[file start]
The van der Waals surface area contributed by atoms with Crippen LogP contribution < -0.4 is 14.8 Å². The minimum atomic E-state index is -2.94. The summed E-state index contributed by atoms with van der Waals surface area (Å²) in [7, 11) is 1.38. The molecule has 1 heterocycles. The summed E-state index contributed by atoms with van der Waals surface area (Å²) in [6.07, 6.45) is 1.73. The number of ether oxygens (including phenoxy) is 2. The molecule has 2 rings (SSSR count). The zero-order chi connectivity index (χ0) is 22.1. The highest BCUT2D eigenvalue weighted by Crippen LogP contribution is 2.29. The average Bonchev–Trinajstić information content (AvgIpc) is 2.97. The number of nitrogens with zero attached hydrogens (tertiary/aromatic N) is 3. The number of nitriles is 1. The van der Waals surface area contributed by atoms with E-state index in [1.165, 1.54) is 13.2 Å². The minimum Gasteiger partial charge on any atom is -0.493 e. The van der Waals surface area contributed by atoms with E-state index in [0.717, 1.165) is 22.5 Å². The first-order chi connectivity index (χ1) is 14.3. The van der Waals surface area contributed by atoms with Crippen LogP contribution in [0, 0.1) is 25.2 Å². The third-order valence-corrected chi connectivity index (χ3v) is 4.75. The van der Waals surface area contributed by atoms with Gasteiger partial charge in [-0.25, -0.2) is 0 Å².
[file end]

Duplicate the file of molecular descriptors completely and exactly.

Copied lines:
The van der Waals surface area contributed by atoms with Crippen LogP contribution < -0.4 is 14.8 Å². The minimum atomic E-state index is -2.94. The summed E-state index contributed by atoms with van der Waals surface area (Å²) in [7, 11) is 1.38. The molecule has 1 heterocycles. The summed E-state index contributed by atoms with van der Waals surface area (Å²) in [6.07, 6.45) is 1.73. The number of ether oxygens (including phenoxy) is 2. The molecule has 2 rings (SSSR count). The zero-order chi connectivity index (χ0) is 22.1. The highest BCUT2D eigenvalue weighted by Crippen LogP contribution is 2.29. The average Bonchev–Trinajstić information content (AvgIpc) is 2.97. The number of nitrogens with zero attached hydrogens (tertiary/aromatic N) is 3. The number of nitriles is 1. The van der Waals surface area contributed by atoms with E-state index in [1.165, 1.54) is 13.2 Å². The minimum Gasteiger partial charge on any atom is -0.493 e. The van der Waals surface area contributed by atoms with E-state index in [0.717, 1.165) is 22.5 Å². The first-order chi connectivity index (χ1) is 14.3. The van der Waals surface area contributed by atoms with Crippen LogP contribution in [0, 0.1) is 25.2 Å². The third-order valence-corrected chi connectivity index (χ3v) is 4.75. The van der Waals surface area contributed by atoms with Gasteiger partial charge in [-0.25, -0.2) is 0 Å².